One of our last stops was to a carpet shop. At first I thought we were just going to check out another cool building which just happened to be full of carpets.



I guess it was a mix of the heat, dehydration and trying to process everything we had seen today, but by point we were exhausted and probably a little delirious.  We were lead up to the roof top of the shop to take in some of the city views. By this point in the day standing on the rooftop felt like we were being cooked. It was so hot and I could not stop sweating and the sun was blinding as it reflected off the white building and green tiled rooftops. From the roof top of the carpet shop we could see from the roof tops University of al-Qarawiyyin or al-Karaouine. We were then given a weaving demonstration on how to weave carpets which was a very awkward experience.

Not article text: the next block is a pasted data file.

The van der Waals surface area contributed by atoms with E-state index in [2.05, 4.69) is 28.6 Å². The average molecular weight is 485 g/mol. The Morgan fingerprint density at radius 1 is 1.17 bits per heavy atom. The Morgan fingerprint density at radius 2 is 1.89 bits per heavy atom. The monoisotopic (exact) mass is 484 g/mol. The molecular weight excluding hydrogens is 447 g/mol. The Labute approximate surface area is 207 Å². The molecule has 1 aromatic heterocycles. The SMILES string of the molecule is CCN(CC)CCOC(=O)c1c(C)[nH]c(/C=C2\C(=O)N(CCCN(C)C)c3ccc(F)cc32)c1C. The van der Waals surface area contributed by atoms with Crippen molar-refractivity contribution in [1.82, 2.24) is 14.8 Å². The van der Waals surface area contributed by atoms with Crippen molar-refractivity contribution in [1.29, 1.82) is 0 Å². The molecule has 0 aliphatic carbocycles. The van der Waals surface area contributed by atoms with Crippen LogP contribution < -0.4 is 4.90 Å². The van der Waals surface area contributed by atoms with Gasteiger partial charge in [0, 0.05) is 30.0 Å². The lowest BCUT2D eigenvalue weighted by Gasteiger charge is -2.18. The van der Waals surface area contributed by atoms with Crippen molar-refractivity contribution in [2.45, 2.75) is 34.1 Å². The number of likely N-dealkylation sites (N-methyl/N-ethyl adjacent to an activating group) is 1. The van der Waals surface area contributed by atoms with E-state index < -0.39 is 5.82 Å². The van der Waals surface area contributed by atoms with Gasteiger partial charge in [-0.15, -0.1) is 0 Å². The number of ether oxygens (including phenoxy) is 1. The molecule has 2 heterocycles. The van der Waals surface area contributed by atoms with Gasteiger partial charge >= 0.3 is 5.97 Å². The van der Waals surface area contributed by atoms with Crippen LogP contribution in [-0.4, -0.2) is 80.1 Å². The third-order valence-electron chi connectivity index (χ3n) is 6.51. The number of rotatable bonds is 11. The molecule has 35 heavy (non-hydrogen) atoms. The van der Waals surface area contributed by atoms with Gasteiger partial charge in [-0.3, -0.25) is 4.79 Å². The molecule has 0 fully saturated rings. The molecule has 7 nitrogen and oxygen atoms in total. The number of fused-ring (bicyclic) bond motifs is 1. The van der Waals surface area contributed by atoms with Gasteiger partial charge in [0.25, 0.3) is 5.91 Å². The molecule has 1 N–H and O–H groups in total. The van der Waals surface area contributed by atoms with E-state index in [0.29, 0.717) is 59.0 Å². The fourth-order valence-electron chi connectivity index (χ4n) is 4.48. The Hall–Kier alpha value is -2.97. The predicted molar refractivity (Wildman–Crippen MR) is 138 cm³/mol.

And moments later we got to experience firsthand the legendary Moroccan carpet scam and it was everything we had heard and somehow we walked out with a rug. As the fast talking salesman stated lines like “You could easily buy a few and sell them on eBay. Many people come here and buy three or four carpets and sell them on eBay and make lots of money,” or “We are a co-op and give 80% to widowed and poor women,” or “Here is our fixed price list by rug type and size, this is set by our great king Mohammad the VI (with a gesture pointing to the ever present no matter where you go picture of the king).” I had read that these are all the classic lines that you are being scammed or the biggie, never buy a rug (or any items) when a guide leads you in as the guide will get a commission so that means a higher price for the buyer. But as the rugs were rolled out, we sipped our sugar high inducing mint tea and pointed out the ones we liked and didn’t like as the salesman continued on with his fast paced pitch (I think he could give the micro machines man a run for his money). As we debated back and forth between two rugs, we settled on one that we (I’ll be honest it should be said that it really was me that liked it) liked and we were give a ridiculously high price (ie we have paid less from rug from West Elm). The seller walked off as Adam and I debated the price we wanted to pay, we wrote down a reasonable price and then began some more negotiations. The seller kept asking us to meet him in the middle and we both just shrugged our shoulders and gave a half furrowed brow and said we couldn’t afford to go higher. I thought we were going to walk away emptied handed, but no sooner than that thought had crossed my, we were walking up the stairs to the office to make our purchase. It was like we were going thru the motions not really believing that it was real. As we handed over the credit card, Adam was pretty upset that had to pay a 3% fee for using our card as the seller suspiciously walked off in that moment we said ‘wait’ only to see our card being run thru the machine. And on top of that it was requested that we give a 100 dirham tip to the guys who rolled out the rugs. While I know we got ripped off I was still pretty content with our purchase and although expensive by Morocco standards it still ended up being a pretty good deal.